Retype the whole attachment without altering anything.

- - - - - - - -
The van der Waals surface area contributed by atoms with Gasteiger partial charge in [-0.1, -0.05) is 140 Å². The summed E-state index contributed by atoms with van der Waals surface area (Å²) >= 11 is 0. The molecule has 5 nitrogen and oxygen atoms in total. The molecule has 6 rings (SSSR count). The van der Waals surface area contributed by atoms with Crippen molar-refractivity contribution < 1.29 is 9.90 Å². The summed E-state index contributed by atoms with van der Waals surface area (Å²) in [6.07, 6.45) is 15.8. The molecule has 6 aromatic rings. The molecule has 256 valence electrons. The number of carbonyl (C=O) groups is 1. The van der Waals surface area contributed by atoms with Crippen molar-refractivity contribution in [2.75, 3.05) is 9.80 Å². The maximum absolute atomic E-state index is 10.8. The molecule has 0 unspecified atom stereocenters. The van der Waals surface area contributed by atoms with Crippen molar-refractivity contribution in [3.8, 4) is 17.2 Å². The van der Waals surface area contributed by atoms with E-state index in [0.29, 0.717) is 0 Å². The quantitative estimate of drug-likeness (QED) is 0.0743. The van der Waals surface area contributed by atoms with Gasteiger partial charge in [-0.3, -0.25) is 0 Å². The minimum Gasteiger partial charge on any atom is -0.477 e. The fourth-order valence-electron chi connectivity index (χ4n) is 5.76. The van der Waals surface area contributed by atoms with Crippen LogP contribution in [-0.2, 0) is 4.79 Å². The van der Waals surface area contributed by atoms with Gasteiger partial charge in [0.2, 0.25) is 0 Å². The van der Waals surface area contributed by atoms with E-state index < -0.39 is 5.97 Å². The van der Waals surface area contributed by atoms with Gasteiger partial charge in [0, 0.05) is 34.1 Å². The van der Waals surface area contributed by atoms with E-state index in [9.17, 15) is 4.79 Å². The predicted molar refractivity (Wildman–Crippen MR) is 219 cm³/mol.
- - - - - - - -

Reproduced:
The van der Waals surface area contributed by atoms with Gasteiger partial charge in [-0.1, -0.05) is 140 Å². The summed E-state index contributed by atoms with van der Waals surface area (Å²) >= 11 is 0. The molecule has 5 nitrogen and oxygen atoms in total. The molecule has 6 rings (SSSR count). The van der Waals surface area contributed by atoms with Crippen molar-refractivity contribution < 1.29 is 9.90 Å². The summed E-state index contributed by atoms with van der Waals surface area (Å²) in [6.07, 6.45) is 15.8. The molecule has 6 aromatic rings. The molecule has 256 valence electrons. The number of carbonyl (C=O) groups is 1. The van der Waals surface area contributed by atoms with Crippen molar-refractivity contribution in [2.75, 3.05) is 9.80 Å². The maximum absolute atomic E-state index is 10.8. The molecule has 0 unspecified atom stereocenters. The van der Waals surface area contributed by atoms with Crippen molar-refractivity contribution in [3.8, 4) is 17.2 Å². The van der Waals surface area contributed by atoms with E-state index in [0.29, 0.717) is 0 Å². The quantitative estimate of drug-likeness (QED) is 0.0743. The van der Waals surface area contributed by atoms with Gasteiger partial charge in [-0.3, -0.25) is 0 Å². The minimum Gasteiger partial charge on any atom is -0.477 e. The fourth-order valence-electron chi connectivity index (χ4n) is 5.76. The van der Waals surface area contributed by atoms with Crippen LogP contribution in [-0.2, 0) is 4.79 Å². The van der Waals surface area contributed by atoms with Gasteiger partial charge in [0.2, 0.25) is 0 Å². The van der Waals surface area contributed by atoms with E-state index < -0.39 is 5.97 Å². The van der Waals surface area contributed by atoms with Gasteiger partial charge in [0, 0.05) is 34.1 Å². The van der Waals surface area contributed by atoms with E-state index in [9.17, 15) is 4.79 Å². The predicted molar refractivity (Wildman–Crippen MR) is 219 cm³/mol.